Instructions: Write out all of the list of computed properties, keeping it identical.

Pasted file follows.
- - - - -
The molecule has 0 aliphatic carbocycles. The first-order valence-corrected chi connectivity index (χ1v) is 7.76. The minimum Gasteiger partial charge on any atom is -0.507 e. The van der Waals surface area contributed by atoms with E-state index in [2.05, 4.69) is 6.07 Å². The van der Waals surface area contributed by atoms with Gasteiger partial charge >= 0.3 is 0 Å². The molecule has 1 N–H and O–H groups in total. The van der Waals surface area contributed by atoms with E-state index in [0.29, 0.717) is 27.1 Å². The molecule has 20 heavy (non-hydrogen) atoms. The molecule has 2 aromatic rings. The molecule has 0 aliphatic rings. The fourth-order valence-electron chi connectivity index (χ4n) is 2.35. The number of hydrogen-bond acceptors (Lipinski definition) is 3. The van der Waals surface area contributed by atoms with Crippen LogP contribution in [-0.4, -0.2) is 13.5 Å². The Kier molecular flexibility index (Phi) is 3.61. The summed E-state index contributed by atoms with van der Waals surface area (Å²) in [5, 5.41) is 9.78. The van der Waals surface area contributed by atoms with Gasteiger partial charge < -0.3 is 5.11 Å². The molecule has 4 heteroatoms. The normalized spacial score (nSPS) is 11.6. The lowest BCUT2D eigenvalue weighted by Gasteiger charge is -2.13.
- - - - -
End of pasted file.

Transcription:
The molecule has 0 aliphatic carbocycles. The first-order valence-corrected chi connectivity index (χ1v) is 7.76. The minimum Gasteiger partial charge on any atom is -0.507 e. The van der Waals surface area contributed by atoms with E-state index in [2.05, 4.69) is 6.07 Å². The van der Waals surface area contributed by atoms with Gasteiger partial charge >= 0.3 is 0 Å². The molecule has 1 N–H and O–H groups in total. The van der Waals surface area contributed by atoms with E-state index in [0.29, 0.717) is 27.1 Å². The molecule has 20 heavy (non-hydrogen) atoms. The molecule has 2 aromatic rings. The molecule has 0 aliphatic rings. The fourth-order valence-electron chi connectivity index (χ4n) is 2.35. The number of hydrogen-bond acceptors (Lipinski definition) is 3. The van der Waals surface area contributed by atoms with Crippen LogP contribution in [-0.4, -0.2) is 13.5 Å². The Kier molecular flexibility index (Phi) is 3.61. The summed E-state index contributed by atoms with van der Waals surface area (Å²) in [5, 5.41) is 9.78. The van der Waals surface area contributed by atoms with Gasteiger partial charge < -0.3 is 5.11 Å². The molecule has 4 heteroatoms. The normalized spacial score (nSPS) is 11.6. The lowest BCUT2D eigenvalue weighted by Gasteiger charge is -2.13.